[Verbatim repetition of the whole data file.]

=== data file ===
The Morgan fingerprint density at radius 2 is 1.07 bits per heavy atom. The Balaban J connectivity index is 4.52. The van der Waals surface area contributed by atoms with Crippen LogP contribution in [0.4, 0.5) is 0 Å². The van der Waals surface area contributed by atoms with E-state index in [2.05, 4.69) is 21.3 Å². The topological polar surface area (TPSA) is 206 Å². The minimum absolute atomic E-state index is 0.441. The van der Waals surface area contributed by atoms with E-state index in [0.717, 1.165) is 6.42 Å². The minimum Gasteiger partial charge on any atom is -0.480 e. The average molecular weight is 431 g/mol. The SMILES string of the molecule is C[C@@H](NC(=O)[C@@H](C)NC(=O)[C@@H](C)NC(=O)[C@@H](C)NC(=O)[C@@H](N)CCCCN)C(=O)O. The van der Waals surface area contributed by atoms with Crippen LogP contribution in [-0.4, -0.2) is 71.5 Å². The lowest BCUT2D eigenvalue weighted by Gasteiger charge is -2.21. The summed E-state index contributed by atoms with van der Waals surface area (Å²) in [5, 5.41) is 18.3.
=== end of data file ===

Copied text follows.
The Morgan fingerprint density at radius 2 is 1.07 bits per heavy atom. The Balaban J connectivity index is 4.52. The van der Waals surface area contributed by atoms with Crippen LogP contribution in [0.4, 0.5) is 0 Å². The van der Waals surface area contributed by atoms with E-state index in [2.05, 4.69) is 21.3 Å². The topological polar surface area (TPSA) is 206 Å². The minimum absolute atomic E-state index is 0.441. The van der Waals surface area contributed by atoms with E-state index in [0.717, 1.165) is 6.42 Å². The minimum Gasteiger partial charge on any atom is -0.480 e. The average molecular weight is 431 g/mol. The SMILES string of the molecule is C[C@@H](NC(=O)[C@@H](C)NC(=O)[C@@H](C)NC(=O)[C@@H](C)NC(=O)[C@@H](N)CCCCN)C(=O)O. The van der Waals surface area contributed by atoms with Crippen LogP contribution in [-0.4, -0.2) is 71.5 Å². The lowest BCUT2D eigenvalue weighted by Gasteiger charge is -2.21. The summed E-state index contributed by atoms with van der Waals surface area (Å²) in [5, 5.41) is 18.3.